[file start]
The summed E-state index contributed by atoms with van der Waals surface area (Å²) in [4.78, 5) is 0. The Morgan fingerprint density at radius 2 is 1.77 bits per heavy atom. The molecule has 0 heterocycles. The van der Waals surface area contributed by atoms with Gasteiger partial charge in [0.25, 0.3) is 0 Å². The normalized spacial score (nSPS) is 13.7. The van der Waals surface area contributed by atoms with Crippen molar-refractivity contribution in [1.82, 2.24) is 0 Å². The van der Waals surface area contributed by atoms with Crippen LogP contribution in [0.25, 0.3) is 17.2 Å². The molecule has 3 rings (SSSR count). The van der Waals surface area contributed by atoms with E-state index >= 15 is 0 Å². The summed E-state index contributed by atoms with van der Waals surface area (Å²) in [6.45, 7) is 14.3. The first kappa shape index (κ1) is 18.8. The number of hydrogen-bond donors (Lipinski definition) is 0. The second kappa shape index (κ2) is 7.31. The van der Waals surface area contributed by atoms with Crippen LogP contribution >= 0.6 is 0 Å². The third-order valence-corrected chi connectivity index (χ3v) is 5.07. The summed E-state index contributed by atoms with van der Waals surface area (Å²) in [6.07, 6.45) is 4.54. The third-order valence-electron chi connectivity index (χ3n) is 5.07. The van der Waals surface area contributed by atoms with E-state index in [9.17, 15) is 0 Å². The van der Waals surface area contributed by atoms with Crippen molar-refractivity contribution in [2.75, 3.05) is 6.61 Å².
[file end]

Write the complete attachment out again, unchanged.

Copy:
The summed E-state index contributed by atoms with van der Waals surface area (Å²) in [4.78, 5) is 0. The Morgan fingerprint density at radius 2 is 1.77 bits per heavy atom. The molecule has 0 heterocycles. The van der Waals surface area contributed by atoms with Gasteiger partial charge in [0.25, 0.3) is 0 Å². The normalized spacial score (nSPS) is 13.7. The van der Waals surface area contributed by atoms with Crippen molar-refractivity contribution in [1.82, 2.24) is 0 Å². The van der Waals surface area contributed by atoms with Crippen LogP contribution in [0.25, 0.3) is 17.2 Å². The molecule has 3 rings (SSSR count). The van der Waals surface area contributed by atoms with E-state index >= 15 is 0 Å². The summed E-state index contributed by atoms with van der Waals surface area (Å²) in [6.45, 7) is 14.3. The first kappa shape index (κ1) is 18.8. The number of hydrogen-bond donors (Lipinski definition) is 0. The second kappa shape index (κ2) is 7.31. The van der Waals surface area contributed by atoms with Crippen LogP contribution >= 0.6 is 0 Å². The third-order valence-corrected chi connectivity index (χ3v) is 5.07. The summed E-state index contributed by atoms with van der Waals surface area (Å²) in [6.07, 6.45) is 4.54. The third-order valence-electron chi connectivity index (χ3n) is 5.07. The van der Waals surface area contributed by atoms with E-state index in [9.17, 15) is 0 Å². The van der Waals surface area contributed by atoms with Crippen molar-refractivity contribution in [2.75, 3.05) is 6.61 Å².